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  |   March 11, 2013 at 5:03 PM
Carney: U.S. concerned by N. Korea words

WASHINGTON, March 11 (UPI) -- North Korea's "bellicose rhetoric" is causing concern at the White House, spokesman Jay Carney said Monday.

"Well, we are certainly concerned by North Korea's bellicose rhetoric," Carney said during his media briefing. "And the threats that they have been making follow a pattern designed to raise tension and intimidate others."

North Korea "will achieve nothing by threats or provocations, which will only further isolate North Korea and undermine international efforts to ensure peace and stability in Northeast Asia," Carney said.

North Korea has taken a more strident position on the U.N. Security Council adoption of a new round of sanctions in response to the reclusive country's third nuclear test last month. North Korea also said it nullified the 1953 cease-fire to the Korean War and threatened a pre-emptive nuclear strike against South Korea and the United States.

The pitched rhetoric began in advance of joint U.S.-South Korea military drills Monday.

In Seoul, new South Korean Foreign Minister Yun Byung-se said tensions between North and South Korea are creating a "very grave" security situation.


U.S. expels two Venezuelan diplomats

WASHINGTON, March 11 (UPI) -- The United States has expelled two Venezuelan diplomats in response to the expulsion of two U.S. officials, a U.S. official said Monday.

Orlando Jose Montanez Olivares and Victor Camacaro Mata were ordered to leave the country during the weekend, CNN reported. The expulsions were issued after Venezuelan officials last week expelled two U.S. Embassy officials and accused them of plotting against the government.

The U.S. State Department has denied the Venezuelan accusations.

A State Department official said the expulsion of the Venezuelan diplomats was a commensurate response to Venezuela's action, The Washington Post reported.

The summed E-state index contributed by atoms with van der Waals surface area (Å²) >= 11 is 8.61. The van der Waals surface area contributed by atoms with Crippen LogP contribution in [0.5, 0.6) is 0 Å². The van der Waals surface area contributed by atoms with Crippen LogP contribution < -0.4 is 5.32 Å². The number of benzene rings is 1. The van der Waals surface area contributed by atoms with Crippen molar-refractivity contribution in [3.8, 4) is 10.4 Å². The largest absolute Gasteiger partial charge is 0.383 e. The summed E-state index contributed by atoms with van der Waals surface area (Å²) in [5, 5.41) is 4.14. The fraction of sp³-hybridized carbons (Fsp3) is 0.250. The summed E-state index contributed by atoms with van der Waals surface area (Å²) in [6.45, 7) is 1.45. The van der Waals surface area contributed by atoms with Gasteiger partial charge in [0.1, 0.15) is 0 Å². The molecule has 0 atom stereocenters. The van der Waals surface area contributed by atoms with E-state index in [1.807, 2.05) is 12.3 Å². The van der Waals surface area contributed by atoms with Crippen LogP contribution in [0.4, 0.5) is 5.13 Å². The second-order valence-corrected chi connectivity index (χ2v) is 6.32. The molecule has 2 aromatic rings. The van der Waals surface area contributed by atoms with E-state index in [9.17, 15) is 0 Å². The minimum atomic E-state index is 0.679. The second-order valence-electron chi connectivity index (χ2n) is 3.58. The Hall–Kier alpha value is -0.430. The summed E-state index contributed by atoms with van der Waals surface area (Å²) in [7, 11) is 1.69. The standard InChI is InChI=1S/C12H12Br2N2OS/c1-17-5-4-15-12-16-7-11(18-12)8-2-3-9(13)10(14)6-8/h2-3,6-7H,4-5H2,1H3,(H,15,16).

Pakistani schools close to protest arson

LAHORE, Pakistan, March 11 (UPI) -- Christian schools in Lahore, Pakistan, closed Monday to protest the arson burnings of more than 100 homes following blasphemy allegations.

More than 3,000 angry Muslims rampaged Saturday through Joseph Colony, a Christian area of Lahore following allegations a Christian made derogatory comments about the Prophet Muhammad three days earlier. About 150 people were arrested on riot and arson charges, the Indo-Asian News Service reported Monday.

There were no deaths reported but the incident triggered protest around the country from Christians, a small minority in overwhelmingly Muslim Pakistan, seeking better protection, the news service said.

"Missionary schools of Lahore will remain closed on Monday on account of the massacre in Joseph Colony," said Bishop Sebastian Shaw, chairman of the Catholic Board.

The schools are regarded as among the best in Pakistan, and attract the children in wealthy Muslim families, the news service noted.


Qatada deportation hearing begins

LONDON, March 11 (UPI) -- Lawyers for Britain's Home Secretary began another attempt Monday to expel radical cleric Abu Qatada, who has fought deportation to Jordan for a decade.

Theresa May's lawyers are attempting to overturn a ban on deporting Qatada, once referred to by a judge as Osama bin Laden's right-hand man in Europe, after an immigration judge concluded in November Qatada would not receive a fair trial on terrorist charges if returned to Jordan, the British newspaper The Daily Telegraph said.

In the latest legal battle, the Home Office is appealing a decision by the Special Immigration Appeals Commission that he cannot be returned to Jordan because there was a "real risk" evidence obtained under torture could be used against him, a violation of his human rights.

The one-day hearing, before three judges, comes after Qatada was rearrested in London Friday for allegedly breaching bail conditions governing access to mobile phones, The Guardian reported Monday.


Navy jet crash apparently kills three

HARRINGTON, Wash., March 11 (UPI) -- A U.S. Navy jet based at Whidbey Island Naval Air Station crashed in Harrington, Wash., Monday, officials said. Three people were believed to be dead.

Lincoln County deputies combed the crash site but found no survivors.

KOMO-TV, Seattle, reported three people were aboard the EA-6B Prowler.

A Whidbey spokesman confirmed the plane was from the base but had no further information.

"There's a pretty deep depression, a hole in the ground, and a lot of debris scattered around," Stan Dammel, who lives in the area and took his own plane over the crash site, told KOMO.

The EA-6B is an electronic warfare jet, an aircraft often used to provide support on combat missions.

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